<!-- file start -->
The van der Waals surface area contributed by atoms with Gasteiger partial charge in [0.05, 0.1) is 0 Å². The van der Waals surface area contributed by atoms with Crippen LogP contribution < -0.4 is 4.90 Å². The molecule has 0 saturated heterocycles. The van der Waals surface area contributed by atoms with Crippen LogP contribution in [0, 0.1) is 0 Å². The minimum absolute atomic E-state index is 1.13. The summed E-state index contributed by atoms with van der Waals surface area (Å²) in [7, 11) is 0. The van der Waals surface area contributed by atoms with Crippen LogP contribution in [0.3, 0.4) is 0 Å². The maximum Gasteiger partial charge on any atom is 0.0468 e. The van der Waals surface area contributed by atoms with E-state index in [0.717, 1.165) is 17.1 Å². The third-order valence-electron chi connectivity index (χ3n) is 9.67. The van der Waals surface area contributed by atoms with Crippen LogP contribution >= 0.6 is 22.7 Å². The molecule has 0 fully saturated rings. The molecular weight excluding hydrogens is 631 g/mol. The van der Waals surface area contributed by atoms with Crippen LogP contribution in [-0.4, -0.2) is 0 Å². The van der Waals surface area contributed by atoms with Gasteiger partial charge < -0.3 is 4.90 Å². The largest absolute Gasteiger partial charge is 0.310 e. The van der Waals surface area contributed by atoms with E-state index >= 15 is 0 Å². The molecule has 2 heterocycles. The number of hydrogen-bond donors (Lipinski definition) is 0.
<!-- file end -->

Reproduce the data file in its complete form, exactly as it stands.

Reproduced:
The van der Waals surface area contributed by atoms with Gasteiger partial charge in [0.05, 0.1) is 0 Å². The van der Waals surface area contributed by atoms with Crippen LogP contribution < -0.4 is 4.90 Å². The molecule has 0 saturated heterocycles. The van der Waals surface area contributed by atoms with Crippen LogP contribution in [0, 0.1) is 0 Å². The minimum absolute atomic E-state index is 1.13. The summed E-state index contributed by atoms with van der Waals surface area (Å²) in [7, 11) is 0. The van der Waals surface area contributed by atoms with Crippen LogP contribution in [0.3, 0.4) is 0 Å². The maximum Gasteiger partial charge on any atom is 0.0468 e. The van der Waals surface area contributed by atoms with E-state index in [0.717, 1.165) is 17.1 Å². The third-order valence-electron chi connectivity index (χ3n) is 9.67. The van der Waals surface area contributed by atoms with Crippen LogP contribution >= 0.6 is 22.7 Å². The molecule has 0 fully saturated rings. The molecular weight excluding hydrogens is 631 g/mol. The van der Waals surface area contributed by atoms with Crippen LogP contribution in [-0.4, -0.2) is 0 Å². The van der Waals surface area contributed by atoms with Gasteiger partial charge < -0.3 is 4.90 Å². The largest absolute Gasteiger partial charge is 0.310 e. The van der Waals surface area contributed by atoms with E-state index >= 15 is 0 Å². The molecule has 2 heterocycles. The number of hydrogen-bond donors (Lipinski definition) is 0.